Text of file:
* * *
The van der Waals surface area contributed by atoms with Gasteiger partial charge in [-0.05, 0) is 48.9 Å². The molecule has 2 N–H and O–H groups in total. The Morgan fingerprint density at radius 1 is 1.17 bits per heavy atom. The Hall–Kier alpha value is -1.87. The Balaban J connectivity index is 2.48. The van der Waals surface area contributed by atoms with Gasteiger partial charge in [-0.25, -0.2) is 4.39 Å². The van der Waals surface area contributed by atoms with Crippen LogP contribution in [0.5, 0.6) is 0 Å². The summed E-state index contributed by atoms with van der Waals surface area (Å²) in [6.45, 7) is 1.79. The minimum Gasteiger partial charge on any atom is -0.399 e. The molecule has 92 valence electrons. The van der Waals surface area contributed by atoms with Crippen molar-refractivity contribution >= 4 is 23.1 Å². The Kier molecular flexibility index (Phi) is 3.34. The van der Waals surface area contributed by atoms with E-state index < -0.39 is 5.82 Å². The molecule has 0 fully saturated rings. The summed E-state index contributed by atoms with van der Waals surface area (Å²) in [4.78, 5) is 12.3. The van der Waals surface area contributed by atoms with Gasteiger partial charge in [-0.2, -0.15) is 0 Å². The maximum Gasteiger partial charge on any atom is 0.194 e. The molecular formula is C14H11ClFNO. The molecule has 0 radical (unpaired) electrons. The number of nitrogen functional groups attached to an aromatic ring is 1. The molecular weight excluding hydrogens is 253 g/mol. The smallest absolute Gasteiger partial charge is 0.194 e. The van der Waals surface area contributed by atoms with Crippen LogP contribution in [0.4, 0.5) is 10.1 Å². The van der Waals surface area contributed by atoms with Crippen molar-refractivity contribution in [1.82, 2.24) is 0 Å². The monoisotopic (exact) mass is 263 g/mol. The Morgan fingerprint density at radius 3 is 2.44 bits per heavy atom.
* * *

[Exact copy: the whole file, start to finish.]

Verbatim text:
The van der Waals surface area contributed by atoms with Gasteiger partial charge in [-0.05, 0) is 48.9 Å². The molecule has 2 N–H and O–H groups in total. The Morgan fingerprint density at radius 1 is 1.17 bits per heavy atom. The Hall–Kier alpha value is -1.87. The Balaban J connectivity index is 2.48. The van der Waals surface area contributed by atoms with Gasteiger partial charge in [-0.25, -0.2) is 4.39 Å². The van der Waals surface area contributed by atoms with Crippen LogP contribution in [0.5, 0.6) is 0 Å². The summed E-state index contributed by atoms with van der Waals surface area (Å²) in [6.45, 7) is 1.79. The minimum Gasteiger partial charge on any atom is -0.399 e. The molecule has 92 valence electrons. The van der Waals surface area contributed by atoms with Crippen molar-refractivity contribution >= 4 is 23.1 Å². The Kier molecular flexibility index (Phi) is 3.34. The van der Waals surface area contributed by atoms with E-state index < -0.39 is 5.82 Å². The molecule has 0 fully saturated rings. The summed E-state index contributed by atoms with van der Waals surface area (Å²) in [4.78, 5) is 12.3. The van der Waals surface area contributed by atoms with Gasteiger partial charge in [-0.2, -0.15) is 0 Å². The maximum Gasteiger partial charge on any atom is 0.194 e. The molecular formula is C14H11ClFNO. The molecule has 0 radical (unpaired) electrons. The number of nitrogen functional groups attached to an aromatic ring is 1. The molecular weight excluding hydrogens is 253 g/mol. The smallest absolute Gasteiger partial charge is 0.194 e. The van der Waals surface area contributed by atoms with Crippen LogP contribution in [0.4, 0.5) is 10.1 Å². The van der Waals surface area contributed by atoms with Crippen molar-refractivity contribution in [1.82, 2.24) is 0 Å². The monoisotopic (exact) mass is 263 g/mol. The Morgan fingerprint density at radius 3 is 2.44 bits per heavy atom.